10

If one needs to compare int x with unsigned int y which is safer/better/nicer in C99 and with gcc 4.4+:

  1. (unsigned int)x == y
  2. x == (int)y

Does it matter?

3
  • It usually don't matter much, except in overflow situations (>= MAX_UINT/2, ie MAX_INT, ie 2**31 on 32 bits machines). Nov 22 '11 at 20:24
  • 3
    @BasileStarynkevitch: But this is about 50% of the possible values! What could matter more? Nov 22 '11 at 20:59
  • I agree, but with overflows the test don't really have natural sense... (and the test is still the same inside the machine). So it still don't matter... machine code is about the same... Nov 22 '11 at 21:16
16

Safest is to check that the number is in range before casting:

if (x >= 0 && ((unsigned int)x) == y)
8
  • Thanks, and is it OK to do (int)y when we're sure that y < INT_MAX/2? Nov 22 '11 at 20:19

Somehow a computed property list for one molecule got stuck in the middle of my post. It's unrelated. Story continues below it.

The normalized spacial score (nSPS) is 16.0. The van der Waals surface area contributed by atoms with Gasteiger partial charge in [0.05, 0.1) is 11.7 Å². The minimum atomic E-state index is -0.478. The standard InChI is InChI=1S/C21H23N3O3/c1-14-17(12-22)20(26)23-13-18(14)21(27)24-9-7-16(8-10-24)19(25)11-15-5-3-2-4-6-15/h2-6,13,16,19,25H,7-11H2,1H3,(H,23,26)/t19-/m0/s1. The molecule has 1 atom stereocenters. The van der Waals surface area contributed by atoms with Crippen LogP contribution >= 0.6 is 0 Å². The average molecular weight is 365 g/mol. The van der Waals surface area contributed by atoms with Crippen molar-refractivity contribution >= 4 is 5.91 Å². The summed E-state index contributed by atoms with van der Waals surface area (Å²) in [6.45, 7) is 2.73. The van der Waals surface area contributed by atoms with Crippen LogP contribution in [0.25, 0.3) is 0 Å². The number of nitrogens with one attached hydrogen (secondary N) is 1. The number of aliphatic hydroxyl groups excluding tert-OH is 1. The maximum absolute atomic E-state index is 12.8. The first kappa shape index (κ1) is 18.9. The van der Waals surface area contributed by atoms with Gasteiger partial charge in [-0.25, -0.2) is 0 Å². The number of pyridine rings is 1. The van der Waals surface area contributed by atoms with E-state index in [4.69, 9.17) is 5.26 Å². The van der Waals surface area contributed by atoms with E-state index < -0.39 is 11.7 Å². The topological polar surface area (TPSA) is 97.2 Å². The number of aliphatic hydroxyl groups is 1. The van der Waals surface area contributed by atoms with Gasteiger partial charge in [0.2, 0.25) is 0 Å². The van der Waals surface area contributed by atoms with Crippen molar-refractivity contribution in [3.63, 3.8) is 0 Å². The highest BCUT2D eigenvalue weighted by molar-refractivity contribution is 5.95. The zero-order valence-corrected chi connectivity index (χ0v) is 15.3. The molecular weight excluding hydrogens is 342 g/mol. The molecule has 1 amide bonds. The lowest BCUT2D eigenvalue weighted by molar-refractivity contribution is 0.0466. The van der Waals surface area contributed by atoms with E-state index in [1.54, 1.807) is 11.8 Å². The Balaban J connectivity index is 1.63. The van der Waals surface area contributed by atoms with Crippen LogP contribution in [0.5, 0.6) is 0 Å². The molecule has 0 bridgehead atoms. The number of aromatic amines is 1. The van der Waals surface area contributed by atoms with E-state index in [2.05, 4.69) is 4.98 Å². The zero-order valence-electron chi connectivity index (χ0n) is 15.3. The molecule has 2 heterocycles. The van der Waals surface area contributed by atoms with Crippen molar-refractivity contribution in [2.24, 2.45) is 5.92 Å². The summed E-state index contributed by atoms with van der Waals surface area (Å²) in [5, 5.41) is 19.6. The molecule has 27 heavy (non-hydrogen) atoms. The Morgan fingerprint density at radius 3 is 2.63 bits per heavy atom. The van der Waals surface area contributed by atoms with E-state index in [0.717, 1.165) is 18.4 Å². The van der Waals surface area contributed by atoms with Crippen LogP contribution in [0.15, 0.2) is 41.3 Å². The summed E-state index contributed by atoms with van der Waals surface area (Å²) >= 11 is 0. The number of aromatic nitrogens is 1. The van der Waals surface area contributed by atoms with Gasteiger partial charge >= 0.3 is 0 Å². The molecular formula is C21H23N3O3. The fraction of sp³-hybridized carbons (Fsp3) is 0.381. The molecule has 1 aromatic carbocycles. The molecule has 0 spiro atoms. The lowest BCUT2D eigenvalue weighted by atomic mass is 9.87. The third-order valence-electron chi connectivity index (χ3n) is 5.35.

• Yes, it is ok, and probably faster to type (and to execute, when the compiler is not very optimizing) Nov 22 '11 at 20:23
  • You shouldn't do the cast and let the compiler chose. The rules for "usual arithmetic conversions" are a bit complicated but in essence there are architectures where the conversion would be to int and others where the conversion would be to unsigned, and for good reasons. Nov 22 '11 at 20:33
  • @James, you probably mean y < INT_MAX, no? Nov 22 '11 at 20:34
  • 1
    @Jens: Yes, I did, y < INT_MAX. Nov 22 '11 at 20:37
9

Yes, it does matter.

On a platform with 32bit int with e.g.

int x = -1;
unsigned y = 0xffffffff;

the expression x == y would yield 1 because through the "usual arithmetic conversions" the value of x is converted to unsigned and thus to 0xffffffff.

The expression (unsigned int)x == y is 1 as well. The only difference is that you do the conversion explicitly with a cast.

The expression x == (int)y will most likely be 1 as well because converting 0xffffffff to int yields -1 on most platforms (two's complement negatives). Strictly speaking this is implementation-defined behavior and thus might vary on different platforms.

Note that in none of the cases you will get the "expected" result 0. A good implementation is given in Mark Byers' answer.

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